The thrust control lever collectively increases the pitch of all blades, controlling the helicopter vertically. The directional pedals control direction by imparting equal and opposite cyclic input to the forward and aft rotors. Lateral movement is controlled through the left/right cyclic which imparts equal cyclic input to both rotors. Finally longitudinal movement is controlled via the cyclic stick by imparting differential collective on the forward and aft rotors. See SECTION 1 - General for details on the Second-Life control options.
The Advanced Flight Control System (AFCS) can be used to reduce pilot workload by maintaining one or more flight axes of the helicopter. It can be used to maintain airspeed, heading, altitude or any combination of these. The system is comprised of two AFCS computers, sensors, actuators and a common AFCS control panel (see Figure 14). The AFCS panel also includes the controls for the cyclic trim described in the next section.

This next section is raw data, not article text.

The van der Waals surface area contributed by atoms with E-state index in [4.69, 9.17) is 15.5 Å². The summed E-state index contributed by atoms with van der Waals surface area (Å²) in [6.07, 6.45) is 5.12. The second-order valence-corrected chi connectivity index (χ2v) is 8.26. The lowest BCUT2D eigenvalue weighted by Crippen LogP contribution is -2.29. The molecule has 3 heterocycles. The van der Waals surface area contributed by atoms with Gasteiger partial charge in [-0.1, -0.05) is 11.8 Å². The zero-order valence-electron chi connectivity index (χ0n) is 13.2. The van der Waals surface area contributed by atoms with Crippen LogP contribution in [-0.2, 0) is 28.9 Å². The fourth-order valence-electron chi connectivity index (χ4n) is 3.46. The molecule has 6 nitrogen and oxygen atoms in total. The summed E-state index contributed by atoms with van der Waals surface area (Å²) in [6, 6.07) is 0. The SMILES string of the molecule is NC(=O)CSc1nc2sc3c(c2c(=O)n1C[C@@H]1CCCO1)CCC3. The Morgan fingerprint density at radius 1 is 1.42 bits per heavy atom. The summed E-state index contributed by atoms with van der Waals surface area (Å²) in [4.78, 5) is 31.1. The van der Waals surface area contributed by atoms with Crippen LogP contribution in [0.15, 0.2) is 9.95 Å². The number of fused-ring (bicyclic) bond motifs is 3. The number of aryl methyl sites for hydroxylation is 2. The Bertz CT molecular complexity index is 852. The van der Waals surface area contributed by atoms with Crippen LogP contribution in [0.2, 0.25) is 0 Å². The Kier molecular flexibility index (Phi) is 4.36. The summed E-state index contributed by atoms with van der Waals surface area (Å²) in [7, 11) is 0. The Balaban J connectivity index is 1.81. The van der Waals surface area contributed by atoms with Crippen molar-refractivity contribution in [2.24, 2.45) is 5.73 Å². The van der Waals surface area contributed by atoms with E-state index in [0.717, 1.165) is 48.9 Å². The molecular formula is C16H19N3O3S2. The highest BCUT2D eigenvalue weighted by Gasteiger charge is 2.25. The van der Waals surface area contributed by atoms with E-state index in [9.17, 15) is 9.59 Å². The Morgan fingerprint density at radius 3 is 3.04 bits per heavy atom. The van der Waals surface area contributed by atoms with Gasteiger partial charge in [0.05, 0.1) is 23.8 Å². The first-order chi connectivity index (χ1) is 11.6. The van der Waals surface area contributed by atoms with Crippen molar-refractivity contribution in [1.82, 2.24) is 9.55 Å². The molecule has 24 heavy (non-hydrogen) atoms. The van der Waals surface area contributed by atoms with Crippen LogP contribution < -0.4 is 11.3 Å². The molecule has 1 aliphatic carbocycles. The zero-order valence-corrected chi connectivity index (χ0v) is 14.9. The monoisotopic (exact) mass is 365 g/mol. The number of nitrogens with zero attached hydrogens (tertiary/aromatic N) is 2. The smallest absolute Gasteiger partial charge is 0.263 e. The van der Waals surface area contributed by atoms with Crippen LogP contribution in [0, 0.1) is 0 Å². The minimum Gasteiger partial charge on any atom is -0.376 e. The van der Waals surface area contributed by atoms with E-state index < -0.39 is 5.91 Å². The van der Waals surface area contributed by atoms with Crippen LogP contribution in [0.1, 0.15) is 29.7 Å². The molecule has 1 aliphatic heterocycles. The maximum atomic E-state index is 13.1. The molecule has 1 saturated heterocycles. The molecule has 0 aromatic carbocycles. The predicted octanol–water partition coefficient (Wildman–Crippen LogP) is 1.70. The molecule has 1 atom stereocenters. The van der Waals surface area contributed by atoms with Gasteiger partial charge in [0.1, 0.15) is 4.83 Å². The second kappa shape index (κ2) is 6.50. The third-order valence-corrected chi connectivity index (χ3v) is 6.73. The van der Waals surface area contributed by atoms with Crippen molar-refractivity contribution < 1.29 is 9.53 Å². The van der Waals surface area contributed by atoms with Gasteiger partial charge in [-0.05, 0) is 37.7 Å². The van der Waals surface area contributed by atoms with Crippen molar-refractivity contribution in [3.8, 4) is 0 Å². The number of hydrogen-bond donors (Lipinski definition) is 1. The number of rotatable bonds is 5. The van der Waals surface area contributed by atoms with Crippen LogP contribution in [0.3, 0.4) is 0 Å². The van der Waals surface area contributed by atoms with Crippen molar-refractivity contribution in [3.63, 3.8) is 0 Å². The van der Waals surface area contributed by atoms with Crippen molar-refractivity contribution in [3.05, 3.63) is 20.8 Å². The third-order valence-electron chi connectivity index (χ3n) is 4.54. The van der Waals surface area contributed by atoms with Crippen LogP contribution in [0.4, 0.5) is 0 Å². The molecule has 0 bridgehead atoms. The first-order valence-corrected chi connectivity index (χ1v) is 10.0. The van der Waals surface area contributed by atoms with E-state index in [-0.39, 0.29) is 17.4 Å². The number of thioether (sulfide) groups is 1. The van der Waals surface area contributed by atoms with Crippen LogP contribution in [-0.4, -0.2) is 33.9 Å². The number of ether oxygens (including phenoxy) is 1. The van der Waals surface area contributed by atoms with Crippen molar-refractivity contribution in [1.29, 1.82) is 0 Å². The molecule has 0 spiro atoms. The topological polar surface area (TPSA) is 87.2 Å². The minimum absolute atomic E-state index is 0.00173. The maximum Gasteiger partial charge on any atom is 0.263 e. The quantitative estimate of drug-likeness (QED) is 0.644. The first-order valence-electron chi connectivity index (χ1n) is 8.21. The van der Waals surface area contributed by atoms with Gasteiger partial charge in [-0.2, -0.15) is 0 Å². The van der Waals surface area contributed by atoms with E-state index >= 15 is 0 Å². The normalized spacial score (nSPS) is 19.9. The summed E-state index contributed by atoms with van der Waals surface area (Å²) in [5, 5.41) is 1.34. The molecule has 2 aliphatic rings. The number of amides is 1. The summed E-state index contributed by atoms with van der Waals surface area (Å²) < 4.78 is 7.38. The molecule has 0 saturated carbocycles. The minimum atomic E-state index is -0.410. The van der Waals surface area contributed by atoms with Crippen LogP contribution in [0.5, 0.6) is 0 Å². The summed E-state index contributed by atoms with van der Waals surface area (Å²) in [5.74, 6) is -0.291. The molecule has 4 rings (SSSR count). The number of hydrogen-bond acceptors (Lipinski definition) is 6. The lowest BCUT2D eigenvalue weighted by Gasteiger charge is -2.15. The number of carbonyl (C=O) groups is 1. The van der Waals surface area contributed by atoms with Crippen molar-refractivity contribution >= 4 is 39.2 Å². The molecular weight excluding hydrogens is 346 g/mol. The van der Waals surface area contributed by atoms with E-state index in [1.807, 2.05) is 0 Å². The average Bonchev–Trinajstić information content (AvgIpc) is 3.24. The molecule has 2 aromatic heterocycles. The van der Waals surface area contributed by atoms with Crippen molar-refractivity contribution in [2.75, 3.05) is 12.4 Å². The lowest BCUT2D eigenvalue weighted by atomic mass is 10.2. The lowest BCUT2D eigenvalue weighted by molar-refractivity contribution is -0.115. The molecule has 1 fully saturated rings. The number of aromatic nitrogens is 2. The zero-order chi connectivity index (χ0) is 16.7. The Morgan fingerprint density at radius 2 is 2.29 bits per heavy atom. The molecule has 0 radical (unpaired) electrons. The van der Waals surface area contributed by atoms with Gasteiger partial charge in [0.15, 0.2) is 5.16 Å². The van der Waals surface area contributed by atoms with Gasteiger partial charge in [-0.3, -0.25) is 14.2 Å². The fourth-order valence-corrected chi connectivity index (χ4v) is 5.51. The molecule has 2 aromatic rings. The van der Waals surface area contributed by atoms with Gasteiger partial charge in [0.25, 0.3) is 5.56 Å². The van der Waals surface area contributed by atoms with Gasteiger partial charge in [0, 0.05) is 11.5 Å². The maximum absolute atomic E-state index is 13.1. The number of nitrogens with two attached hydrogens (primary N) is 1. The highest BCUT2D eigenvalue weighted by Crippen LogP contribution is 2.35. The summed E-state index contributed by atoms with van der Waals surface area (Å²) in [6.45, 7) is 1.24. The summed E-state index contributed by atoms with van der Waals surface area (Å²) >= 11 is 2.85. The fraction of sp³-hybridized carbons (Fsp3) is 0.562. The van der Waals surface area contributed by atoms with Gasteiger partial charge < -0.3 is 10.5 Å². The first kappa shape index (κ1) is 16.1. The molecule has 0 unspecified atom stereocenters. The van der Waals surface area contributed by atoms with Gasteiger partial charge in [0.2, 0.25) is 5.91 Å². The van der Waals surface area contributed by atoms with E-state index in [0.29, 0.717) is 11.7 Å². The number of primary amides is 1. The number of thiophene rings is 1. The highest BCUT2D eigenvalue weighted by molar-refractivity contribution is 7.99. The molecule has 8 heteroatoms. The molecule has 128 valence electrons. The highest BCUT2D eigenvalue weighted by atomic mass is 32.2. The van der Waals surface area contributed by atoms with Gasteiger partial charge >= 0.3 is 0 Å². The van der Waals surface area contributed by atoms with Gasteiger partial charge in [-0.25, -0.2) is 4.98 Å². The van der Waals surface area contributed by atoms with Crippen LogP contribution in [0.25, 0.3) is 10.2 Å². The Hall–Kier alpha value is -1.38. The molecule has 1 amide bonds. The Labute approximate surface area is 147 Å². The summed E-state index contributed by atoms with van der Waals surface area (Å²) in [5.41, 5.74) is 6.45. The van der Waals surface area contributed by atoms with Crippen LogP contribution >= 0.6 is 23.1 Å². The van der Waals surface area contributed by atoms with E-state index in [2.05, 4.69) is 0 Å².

The Chinook is equipped with two AFCS systems controlled through the panel, the #1 and #2 systems. The #1 AFCS operates on the #1 AC bus and the #1 FC hydraulics, while the #2 AFCS uses the #2 AC bus and #2 FC hydraulics. A SYSTEM SELECT knob on the AFCS panel selects which AFCS systems to use with positions for OFF, #1, #2 and both. Normaly, both systems should be used. Performance will be degraded when using a single system.
At the top of the AFCS panel are four "hold" buttons. Turning on a hold causes the selected quantity to be maintained automatically by the AFCS. The following four holds can be maintained:
- HDG - Holds heading. Below 40 knots, heading will be maintained with pedals, and above 40 knots with lateral cyclic. When enaged, the current heading will be held. You can change the heading either through chat command, or by turning the heading bug on the HSI.
- IAS - Holds the Indicated Airspeed you were maintaining when the button was engaged. The hold airspeed can be changed through chat commands.
- BARO ALT - Holds the altitude at the time you engaged the hold. Target altitude can be changed through chat commands.